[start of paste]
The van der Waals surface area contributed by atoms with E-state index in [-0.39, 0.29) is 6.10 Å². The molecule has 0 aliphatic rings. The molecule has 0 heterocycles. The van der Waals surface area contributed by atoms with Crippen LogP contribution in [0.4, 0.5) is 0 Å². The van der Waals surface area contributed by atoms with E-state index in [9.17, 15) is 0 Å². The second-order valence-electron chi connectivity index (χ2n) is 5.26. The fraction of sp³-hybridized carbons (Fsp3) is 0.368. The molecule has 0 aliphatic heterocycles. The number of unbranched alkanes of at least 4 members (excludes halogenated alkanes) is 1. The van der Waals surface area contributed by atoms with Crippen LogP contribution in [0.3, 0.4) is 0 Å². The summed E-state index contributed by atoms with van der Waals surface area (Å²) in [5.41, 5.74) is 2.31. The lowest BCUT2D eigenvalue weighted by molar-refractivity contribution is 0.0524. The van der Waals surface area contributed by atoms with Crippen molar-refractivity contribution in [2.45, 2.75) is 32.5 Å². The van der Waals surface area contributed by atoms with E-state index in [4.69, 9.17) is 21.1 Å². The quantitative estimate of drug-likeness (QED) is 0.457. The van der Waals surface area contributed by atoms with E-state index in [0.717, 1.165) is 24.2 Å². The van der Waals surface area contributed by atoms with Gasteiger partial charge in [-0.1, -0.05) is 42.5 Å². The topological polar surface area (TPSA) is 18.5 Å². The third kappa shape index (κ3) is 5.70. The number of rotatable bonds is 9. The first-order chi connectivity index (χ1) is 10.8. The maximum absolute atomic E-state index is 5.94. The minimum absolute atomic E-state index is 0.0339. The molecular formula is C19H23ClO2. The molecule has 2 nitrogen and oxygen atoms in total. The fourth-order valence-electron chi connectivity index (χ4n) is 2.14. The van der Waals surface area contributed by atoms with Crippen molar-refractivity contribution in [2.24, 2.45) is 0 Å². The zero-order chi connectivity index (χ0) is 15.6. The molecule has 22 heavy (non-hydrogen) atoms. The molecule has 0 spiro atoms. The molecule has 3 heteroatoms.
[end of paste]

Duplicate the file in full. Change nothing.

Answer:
The van der Waals surface area contributed by atoms with E-state index in [-0.39, 0.29) is 6.10 Å². The molecule has 0 aliphatic rings. The molecule has 0 heterocycles. The van der Waals surface area contributed by atoms with Crippen LogP contribution in [0.4, 0.5) is 0 Å². The van der Waals surface area contributed by atoms with E-state index in [9.17, 15) is 0 Å². The second-order valence-electron chi connectivity index (χ2n) is 5.26. The fraction of sp³-hybridized carbons (Fsp3) is 0.368. The molecule has 0 aliphatic heterocycles. The number of unbranched alkanes of at least 4 members (excludes halogenated alkanes) is 1. The van der Waals surface area contributed by atoms with Crippen LogP contribution in [0.3, 0.4) is 0 Å². The summed E-state index contributed by atoms with van der Waals surface area (Å²) in [5.41, 5.74) is 2.31. The lowest BCUT2D eigenvalue weighted by molar-refractivity contribution is 0.0524. The van der Waals surface area contributed by atoms with Crippen molar-refractivity contribution in [2.45, 2.75) is 32.5 Å². The van der Waals surface area contributed by atoms with E-state index in [4.69, 9.17) is 21.1 Å². The quantitative estimate of drug-likeness (QED) is 0.457. The van der Waals surface area contributed by atoms with E-state index in [0.717, 1.165) is 24.2 Å². The van der Waals surface area contributed by atoms with Gasteiger partial charge in [-0.1, -0.05) is 42.5 Å². The topological polar surface area (TPSA) is 18.5 Å². The third kappa shape index (κ3) is 5.70. The number of rotatable bonds is 9. The first-order chi connectivity index (χ1) is 10.8. The maximum absolute atomic E-state index is 5.94. The minimum absolute atomic E-state index is 0.0339. The molecular formula is C19H23ClO2. The molecule has 2 nitrogen and oxygen atoms in total. The fourth-order valence-electron chi connectivity index (χ4n) is 2.14. The van der Waals surface area contributed by atoms with Crippen molar-refractivity contribution in [2.24, 2.45) is 0 Å². The zero-order chi connectivity index (χ0) is 15.6. The molecule has 22 heavy (non-hydrogen) atoms. The molecule has 0 spiro atoms. The molecule has 3 heteroatoms.